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Kusner v. First Pennsylvania Corp.

filed: March 15, 1976.

DAVID B. KUSNER, 527 DARTMOUTH DRIVE, KING OF PRUSSIA, PENNSYLVANIA, APPELLANT,
v.
FIRST PENNSYLVANIA CORPORATION, 15TH AND CHESTNUT STREETS, PHILADELPHIA, PENNSYLVANIA, AND THE FIRST PENNSYLVANIA BANKING AND TRUST COMPANY, 15TH AND CHESTNUT STREETS, PHILADELPHIA, PENNSYLVANIA, AND ASSOCIATED MORTGAGE COMPANIES, INC., 519 FEDERAL STREET CAMDEN, NEW JERSEY, AND ASSOCIATED ADVISORS, INC., 15TH AND CHESTNUT STREETS PHILADELPHIA, PENNSYLVANIA, AND JOHN R. BUNTING, 15TH AND CHESTNUT STREETS, PHILADELPHIA, PENNSYLVANIA, AND PHILIP ZINMAN, 519 FEDERAL STREET, CAMDEN, NEW JERSEY, AND DANIEL S. AHEARN, DRUMMERS LANE, VALLEY FORGE, PENNSYLVANIA, AND EDMUND N. BACON, 2117 LOCUST STREET, PHILADELPHIA, PENNSYLVANIA, AND RICHARD W. BAKER, JR., 15TH AND CHESTNUT STREETS, PHILADELPHIA, PENNSYLVANIA, AND M. TODD COOKE, 12 SOUTH 12TH STREET, PHILADELPHIA, PENNSYLVANIA, AND RALPH W. ERVIN, 15TH AND CHESTNUT STREETS, PHILADELPHIA, PENNSYLVANIA, AND KENNETH S. SWEET, JR., 160 NORTH GULF ROAD, KING OF PRUSSIA, PENNSYLVANIA, AND FIRST PENNSYLVANIA MORTGAGE TRUST, 15TH AND CHESTNUT STREETS, PHILADELPHIA, PENNSYLVANIA



APPEAL FROM THE UNITED STATES DISTRICT COURT FOR THE EASTERN DISTRICT OF PENNSYLVANIA (D.C. Civil No. 74-1552).

Hastie, Gibbons and Rosenn, Circuit Judges. Rosenn, Circuit Judge, concurring.

Author: Gibbons

GIBBONS, Circuit Judge.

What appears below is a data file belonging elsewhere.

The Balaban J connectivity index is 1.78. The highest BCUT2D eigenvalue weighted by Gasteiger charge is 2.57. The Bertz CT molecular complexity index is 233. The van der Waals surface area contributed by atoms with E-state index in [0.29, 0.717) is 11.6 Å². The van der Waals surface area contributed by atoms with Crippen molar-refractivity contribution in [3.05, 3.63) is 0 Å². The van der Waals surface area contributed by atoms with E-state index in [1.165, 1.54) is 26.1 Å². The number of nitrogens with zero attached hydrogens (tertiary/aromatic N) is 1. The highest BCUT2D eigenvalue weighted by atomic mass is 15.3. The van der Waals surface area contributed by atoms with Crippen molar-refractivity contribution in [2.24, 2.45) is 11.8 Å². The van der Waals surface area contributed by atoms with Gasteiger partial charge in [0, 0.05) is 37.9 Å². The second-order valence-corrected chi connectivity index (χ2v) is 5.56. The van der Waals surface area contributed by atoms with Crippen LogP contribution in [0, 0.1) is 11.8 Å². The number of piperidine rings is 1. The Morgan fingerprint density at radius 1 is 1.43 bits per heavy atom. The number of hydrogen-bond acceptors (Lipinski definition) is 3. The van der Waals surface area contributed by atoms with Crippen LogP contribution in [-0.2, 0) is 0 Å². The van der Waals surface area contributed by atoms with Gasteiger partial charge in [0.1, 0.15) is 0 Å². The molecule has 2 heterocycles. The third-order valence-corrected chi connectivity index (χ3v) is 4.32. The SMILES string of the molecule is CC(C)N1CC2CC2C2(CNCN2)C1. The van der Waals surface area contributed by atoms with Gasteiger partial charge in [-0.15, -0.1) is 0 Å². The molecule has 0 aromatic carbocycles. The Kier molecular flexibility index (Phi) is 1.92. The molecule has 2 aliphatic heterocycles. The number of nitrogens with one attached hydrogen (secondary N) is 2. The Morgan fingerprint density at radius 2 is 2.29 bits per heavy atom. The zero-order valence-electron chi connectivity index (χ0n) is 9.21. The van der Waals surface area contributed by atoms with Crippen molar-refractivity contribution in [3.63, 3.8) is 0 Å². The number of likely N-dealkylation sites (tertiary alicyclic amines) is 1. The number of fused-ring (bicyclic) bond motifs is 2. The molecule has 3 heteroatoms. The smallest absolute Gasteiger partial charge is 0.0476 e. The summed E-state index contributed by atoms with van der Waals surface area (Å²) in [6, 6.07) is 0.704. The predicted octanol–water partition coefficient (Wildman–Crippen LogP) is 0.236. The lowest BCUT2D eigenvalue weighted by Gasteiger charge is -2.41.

This is an appeal from part of an order dismissing a complaint on the ground that the plaintiff lacks standing to assert the claims alleged in any of the four counts. Plaintiff-appellant is David B. Kusner, the holder of eighteen convertible debentures and warrants to purchase shares of the First Pennsylvania Mortgage Trust (the Trust), a Massachusetts business trust organized under the sponsorship of First Pennsylvania Corporation. The defendants are First Pennsylvania Corporation; its subsidiaries, First Pennsylvania Banking and Trust Co. (the Bank), Associated Mortgage Companies, Inc. (the mortgage banker) and Associates Advisors, Inc. (the investment advisers); and eight individual defendants who are trustees of the Trust. Counts I-III of the complaint allege derivative causes of action against the Trust, which is a nominal defendant, for alleged violations of the Investment Advisers Act,*fn1 for breach of fiduciary duties and for self-dealing. Count IV alleges a Rule 23(b)(3) class action, on plaintiff's own behalf and on behalf of other holders of convertible debentures and warrants. That count repeats the allegations of Counts I-III, but also alleges that the plaintiff purchased the securities in reliance on a prospectus which was materially false and misleading.*fn2